How to control your drinking on a Christmas work night out

From kissing our colleagues to criticising the boss, over a quarter of us in the UK have regretted something we did at a Christmas work night out. With drinking too much alcohol being the primary culprit, how can we control our drinking when we feel the pressure to consume lots of alcohol?

Pressure to drink at your Christmas work night out

"Many people will be going to Christmas dinners and parties with work colleagues for the first time since 2019, and people will obviously want to relax and enjoy themselves. Unfortunately, in an effort to get the festivities going, some people may feel they can pressure others into drinking, or into drinking more than they want to," says Andrew Misell, director for Wales at Alcohol Change UK.

"Choosing not to drink alcohol should be a decision we can all make freely, that others respect. It's not boring or unsociable. And no one should be made to feel uncomfortable for making that choice, as it can make that decision much harder."

Unfortunately, the fact remains that many of us do feel the pressure to drink at Christmas work nights out.

According to alcohol education charity Drinkaware, drinking "is ingrained within our work culture during the festive season. Pressure to drink in most cases isn't malicious; it may not even be conscious. Most people just want those they're with to have a good time."

The consequences of heavy drinking at your Christmas work night out

Despite our good intentions, a large percentage of us regret how drinking too much alcohol makes us behave in front of work colleagues. In fact, Drinkaware's research reveals that more than a quarter of us have regretted something we did at a Christmas work night out, with alcohol receiving most of the blame.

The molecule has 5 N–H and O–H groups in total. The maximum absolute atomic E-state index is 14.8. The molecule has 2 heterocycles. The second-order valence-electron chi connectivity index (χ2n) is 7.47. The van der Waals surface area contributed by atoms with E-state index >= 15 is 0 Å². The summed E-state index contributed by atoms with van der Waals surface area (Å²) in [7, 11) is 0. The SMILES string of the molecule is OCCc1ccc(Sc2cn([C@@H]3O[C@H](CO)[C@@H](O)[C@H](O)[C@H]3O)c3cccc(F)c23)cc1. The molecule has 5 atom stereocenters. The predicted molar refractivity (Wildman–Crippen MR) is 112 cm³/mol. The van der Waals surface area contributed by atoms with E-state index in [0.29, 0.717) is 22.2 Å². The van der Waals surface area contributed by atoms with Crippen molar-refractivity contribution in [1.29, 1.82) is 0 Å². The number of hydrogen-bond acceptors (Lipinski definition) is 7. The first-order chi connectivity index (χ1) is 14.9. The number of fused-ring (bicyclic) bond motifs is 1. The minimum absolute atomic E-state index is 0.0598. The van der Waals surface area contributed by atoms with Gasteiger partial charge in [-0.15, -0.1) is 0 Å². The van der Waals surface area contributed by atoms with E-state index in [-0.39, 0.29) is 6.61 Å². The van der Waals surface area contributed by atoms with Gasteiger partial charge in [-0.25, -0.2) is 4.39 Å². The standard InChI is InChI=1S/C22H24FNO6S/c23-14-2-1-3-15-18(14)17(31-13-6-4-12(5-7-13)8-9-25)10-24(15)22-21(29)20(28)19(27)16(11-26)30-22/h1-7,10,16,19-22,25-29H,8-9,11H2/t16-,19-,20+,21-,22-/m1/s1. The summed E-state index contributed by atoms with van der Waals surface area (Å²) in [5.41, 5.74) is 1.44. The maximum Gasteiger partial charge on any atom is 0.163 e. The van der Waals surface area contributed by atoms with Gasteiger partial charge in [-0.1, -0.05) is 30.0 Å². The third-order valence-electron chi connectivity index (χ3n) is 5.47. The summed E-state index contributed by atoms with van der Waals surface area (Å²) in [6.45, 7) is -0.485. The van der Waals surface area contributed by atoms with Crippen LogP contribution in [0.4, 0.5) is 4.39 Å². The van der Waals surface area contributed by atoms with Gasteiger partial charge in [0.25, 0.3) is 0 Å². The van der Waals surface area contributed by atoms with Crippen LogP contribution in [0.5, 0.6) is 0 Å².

According to Drinkaware, the most regretted drunken antics include:

  • Kissing, or attempting to kiss a colleague.
  • Criticising a superior or colleague.
  • Active aggression toward a colleague.
  • Over-sharing personal issues.
  • Passing out from alcohol.

Some people have suffered serious consequences as a result. Around half of those who criticised a superior, and about two thirds of those who were aggressive, received official warnings for their behaviour.

Of those surveyed, 38% said they intended not to drink too much, but found themselves caring less as the night went on. A total of 32% had felt the pressure from peers to drink.

Other consequences and risks of heavy drinking

While embarrassment, shame and professional setbacks are enough of a reason to control alcohol intake, the health implications of binge drinking are important. As Drinkaware points out, drinking more than the UK Chief Medical Officers' guidelines of up to 14 units of alcohol spread over a week (typically six pints of beer or six medium glasses of wine) can significantly increase your risk of developing a range of diseases, including seven types of cancer.

Other main consequences of drinking too much alcohol include the increased risk of:

Staying in control of your drinking at your Christmas work night out